Emily LakdawallaFeb 14, 2018

Maintaining the health of an aging Mars orbiter

The Mars 2020 rover will land in February 2021. Like its predecessors Curiosity, Opportunity, and Spirit, it will need to return most of its data through orbital relays. So it's kind of a problem that there aren't currently any new NASA Mars orbiters planned. The most recently-arrived orbiter is MAVEN, and it's expected to do a great deal of data relay for Mars 2020. But its orbit can't produce the repetitive afternoon communication session that Mars orbiters have come to rely on. My colleagues Casey Dreier and Jason Callahan wrote an article about this problem last year.

The Opportunity and Curiosity rovers have been sending data to Earth via the Odyssey and Mars Reconnaissance Orbiters. Both of these workhorse spacecraft are far, far past their warrantied lives (as is Opportunity and the one other orbiter capable of data relay, ESA's Mars Express). Every new year, I predict that we'll finish out the year having seen at least one of these aging spacecraft go silent, and every new year's eve I'm delighted to find out I've been wrong. Through the tender care of their Earth-based engineering teams, these elderly spacecraft have kept going.

On February 9, NASA announced some changes to how the engineers are operating Mars Reconnaissance Orbiter in order to prolong its life as long as possible, hopefully long enough to support the Mars 2020 rover's operations "through the mid-2020s." There are two planned changes, one to navigation and one to its orbit. The navigation change -- a switch from the use of aging inertial measurement units to maintain its knowledge of its orientation -- will be implemented in March. The orbit change won't be implemented until after Mars 2020 lands.

The press release, "Mars Reconnaissance Orbiter Preparing for Years Ahead", explains the changes in excellent detail so I'll just quote it here, and discuss some further implications for MRO after:

NASA’s Mars Reconnaissance Orbiter (MRO) has begun extra stargazing to help the space agency accomplish advances in Mars exploration over the next decade....

In early February, MRO completed its final full-swapover test using only stellar navigation to sense and maintain the spacecraft’s orientation, without gyroscopes or accelerometers. The project is evaluating the recent test and planning to shift indefinitely to this “all-stellar” mode in March.

From MRO’s 2005 launch until the “all-stellar” capability was uploaded as a software patch last year, the spacecraft always used an inertial measurement unit -- containing gyros and accelerometers -- for attitude control. At Mars, the orbiter’s attitude changes almost continuously, with relation to the Sun and other stars, as it rotates once per orbit to keep its science instruments pointed downward at Mars.

The spacecraft carries a spare inertial measurement unit. The mission switched from the primary unit to the spare after about 58,000 hours of use, when the primary began showing signs of limited life several years ago. The spare shows normal life progression after 52,000 hours, but now needs to be conserved for when it will be most needed, while the star tracker handles attitude determination for routine operations.

The star tracker, which also has a backup on board, uses a camera to image the sky and pattern-recognition software to discern which bright stars are in the field of view. This allows the system to identify the spacecraft’s orientation at that moment. Repeating the observations up to several times per second very accurately provides the rate and direction of attitude change.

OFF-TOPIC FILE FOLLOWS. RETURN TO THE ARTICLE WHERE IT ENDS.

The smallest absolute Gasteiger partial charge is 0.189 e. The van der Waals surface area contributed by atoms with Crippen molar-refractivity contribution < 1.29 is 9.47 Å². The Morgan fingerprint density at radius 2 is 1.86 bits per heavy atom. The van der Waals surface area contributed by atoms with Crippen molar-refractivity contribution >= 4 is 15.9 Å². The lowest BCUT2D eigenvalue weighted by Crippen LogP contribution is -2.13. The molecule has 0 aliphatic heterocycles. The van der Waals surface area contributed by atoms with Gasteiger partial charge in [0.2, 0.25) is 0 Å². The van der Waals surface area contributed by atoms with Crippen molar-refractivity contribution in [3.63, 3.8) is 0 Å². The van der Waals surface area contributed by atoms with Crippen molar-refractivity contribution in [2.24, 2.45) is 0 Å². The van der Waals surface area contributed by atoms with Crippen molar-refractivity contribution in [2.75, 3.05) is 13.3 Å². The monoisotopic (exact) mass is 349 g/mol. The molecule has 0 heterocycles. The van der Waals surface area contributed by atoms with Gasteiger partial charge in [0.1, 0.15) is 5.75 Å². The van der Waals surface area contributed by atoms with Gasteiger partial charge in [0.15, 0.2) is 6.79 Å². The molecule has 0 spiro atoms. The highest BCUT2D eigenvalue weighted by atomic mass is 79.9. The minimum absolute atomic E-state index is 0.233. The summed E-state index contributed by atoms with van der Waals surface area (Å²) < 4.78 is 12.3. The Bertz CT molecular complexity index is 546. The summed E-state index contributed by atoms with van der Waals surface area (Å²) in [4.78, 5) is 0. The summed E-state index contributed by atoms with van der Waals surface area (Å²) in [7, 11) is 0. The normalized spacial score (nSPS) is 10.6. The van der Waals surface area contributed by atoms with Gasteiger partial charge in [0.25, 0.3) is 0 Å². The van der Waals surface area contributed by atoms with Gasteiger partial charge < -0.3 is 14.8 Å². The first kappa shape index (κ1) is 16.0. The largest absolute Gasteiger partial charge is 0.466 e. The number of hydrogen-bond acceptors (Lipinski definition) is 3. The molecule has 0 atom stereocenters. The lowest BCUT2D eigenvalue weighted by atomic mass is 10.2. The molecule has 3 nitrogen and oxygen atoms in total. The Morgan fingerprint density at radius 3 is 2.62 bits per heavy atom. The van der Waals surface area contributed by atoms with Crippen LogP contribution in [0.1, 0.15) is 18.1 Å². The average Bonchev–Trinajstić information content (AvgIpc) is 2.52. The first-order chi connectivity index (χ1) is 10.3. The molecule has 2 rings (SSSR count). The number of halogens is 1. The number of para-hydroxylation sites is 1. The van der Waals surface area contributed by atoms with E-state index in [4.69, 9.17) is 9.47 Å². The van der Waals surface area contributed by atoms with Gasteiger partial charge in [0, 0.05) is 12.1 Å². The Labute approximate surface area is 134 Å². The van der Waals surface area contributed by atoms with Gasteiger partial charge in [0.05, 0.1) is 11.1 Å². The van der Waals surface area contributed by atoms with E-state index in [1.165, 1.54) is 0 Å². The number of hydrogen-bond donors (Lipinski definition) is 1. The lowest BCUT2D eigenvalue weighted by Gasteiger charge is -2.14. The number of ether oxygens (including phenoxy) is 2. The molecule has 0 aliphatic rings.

“In all-stellar mode, we can do normal science and normal relay,” [project manager Dan] Johnston said. “The inertial measurement unit powers back on only when it’s needed, such as during safe mode, orbital trim maneuvers, or communications coverage during critical events around a Mars landing.” Safe mode is a precautionary status the spacecraft enters when it senses unexpected conditions. Precise attitude control is then essential for maintaining communications with Earth and keeping the solar array facing the Sun for power.

To prolong battery life, the project is conditioning the two batteries to hold more charge, reducing demand on the batteries, and is planning to reduce the time the orbiter spends in Mars’ shadow, when sunlight can’t reach the solar arrays. The spacecraft uses its batteries only when it is in shadow, currently for about 40 minutes of every two-hour orbit.

The batteries are recharged by the orbiter’s two large solar arrays. The mission now charges the batteries higher than before, to increase their capacity and lifespan. It has reduced the draw on them, in part by adjusting heater temperatures before the spacecraft enters shadow. The adjustment preheats vital parts while solar power is available so the heaters’ drain on the batteries, while in shadow, can be reduced.

The near-circle of MRO’s orbit stays at nearly the same angle to the Sun, as Mars orbits the Sun and rotates beneath the spacecraft. By design, as the orbiter passes over the sunlit side of the planet during each orbit, the ground beneath it is about halfway between noon and sunset. By shifting the orbit to later in the afternoon, mission managers could reduce the amount of time the spacecraft spends in Mars’ shadow each orbit. NASA’s Mars Odyssey spacecraft, older than MRO, successfully did this a few years ago. This option to extend battery life would not be used until after MRO has supported new Mars mission landings in 2018 and 2021 by receiving transmissions during the landers’ critical arrival events.

I'd gotten wind of the proposed change to the orbit via Twitter, when some people who work on HiRISE targeting observations mentioned it. Changing the orbit will have an effect on HiRISE science because when its sun-synchronous orbit shifts to a later time of day, the shadows cast by topography will stretch longer across the surface.